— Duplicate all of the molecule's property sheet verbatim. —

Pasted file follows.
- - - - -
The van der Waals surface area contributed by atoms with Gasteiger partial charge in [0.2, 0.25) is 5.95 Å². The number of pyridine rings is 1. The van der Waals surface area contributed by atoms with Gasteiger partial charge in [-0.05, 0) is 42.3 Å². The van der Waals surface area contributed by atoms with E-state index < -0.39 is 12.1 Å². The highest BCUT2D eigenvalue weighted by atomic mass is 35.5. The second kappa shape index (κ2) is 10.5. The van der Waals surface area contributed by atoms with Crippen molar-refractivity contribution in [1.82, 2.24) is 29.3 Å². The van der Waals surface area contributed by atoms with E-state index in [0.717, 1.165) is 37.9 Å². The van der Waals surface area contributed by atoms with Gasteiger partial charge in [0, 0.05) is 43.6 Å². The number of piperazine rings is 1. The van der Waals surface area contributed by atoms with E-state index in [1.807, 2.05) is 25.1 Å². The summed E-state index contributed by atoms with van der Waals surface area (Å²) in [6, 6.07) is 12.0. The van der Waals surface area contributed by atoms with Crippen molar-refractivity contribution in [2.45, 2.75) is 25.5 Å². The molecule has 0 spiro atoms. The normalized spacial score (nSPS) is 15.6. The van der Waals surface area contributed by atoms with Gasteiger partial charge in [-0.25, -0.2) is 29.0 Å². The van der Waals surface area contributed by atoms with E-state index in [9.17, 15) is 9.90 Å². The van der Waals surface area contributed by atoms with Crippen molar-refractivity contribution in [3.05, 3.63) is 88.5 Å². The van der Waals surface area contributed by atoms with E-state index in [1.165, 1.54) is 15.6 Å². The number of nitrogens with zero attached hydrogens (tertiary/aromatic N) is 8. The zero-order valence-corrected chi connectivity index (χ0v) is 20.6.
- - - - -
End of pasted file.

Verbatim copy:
The van der Waals surface area contributed by atoms with Gasteiger partial charge in [0.2, 0.25) is 5.95 Å². The number of pyridine rings is 1. The van der Waals surface area contributed by atoms with Gasteiger partial charge in [-0.05, 0) is 42.3 Å². The van der Waals surface area contributed by atoms with E-state index < -0.39 is 12.1 Å². The highest BCUT2D eigenvalue weighted by atomic mass is 35.5. The second kappa shape index (κ2) is 10.5. The van der Waals surface area contributed by atoms with Crippen molar-refractivity contribution in [1.82, 2.24) is 29.3 Å². The van der Waals surface area contributed by atoms with E-state index in [0.717, 1.165) is 37.9 Å². The van der Waals surface area contributed by atoms with Gasteiger partial charge in [0, 0.05) is 43.6 Å². The number of piperazine rings is 1. The van der Waals surface area contributed by atoms with E-state index in [1.807, 2.05) is 25.1 Å². The summed E-state index contributed by atoms with van der Waals surface area (Å²) in [6, 6.07) is 12.0. The van der Waals surface area contributed by atoms with Crippen molar-refractivity contribution in [2.45, 2.75) is 25.5 Å². The molecule has 0 spiro atoms. The normalized spacial score (nSPS) is 15.6. The van der Waals surface area contributed by atoms with Gasteiger partial charge in [-0.25, -0.2) is 29.0 Å². The van der Waals surface area contributed by atoms with E-state index in [9.17, 15) is 9.90 Å². The van der Waals surface area contributed by atoms with Crippen molar-refractivity contribution in [3.05, 3.63) is 88.5 Å². The van der Waals surface area contributed by atoms with E-state index in [1.165, 1.54) is 15.6 Å². The number of nitrogens with zero attached hydrogens (tertiary/aromatic N) is 8. The zero-order valence-corrected chi connectivity index (χ0v) is 20.6.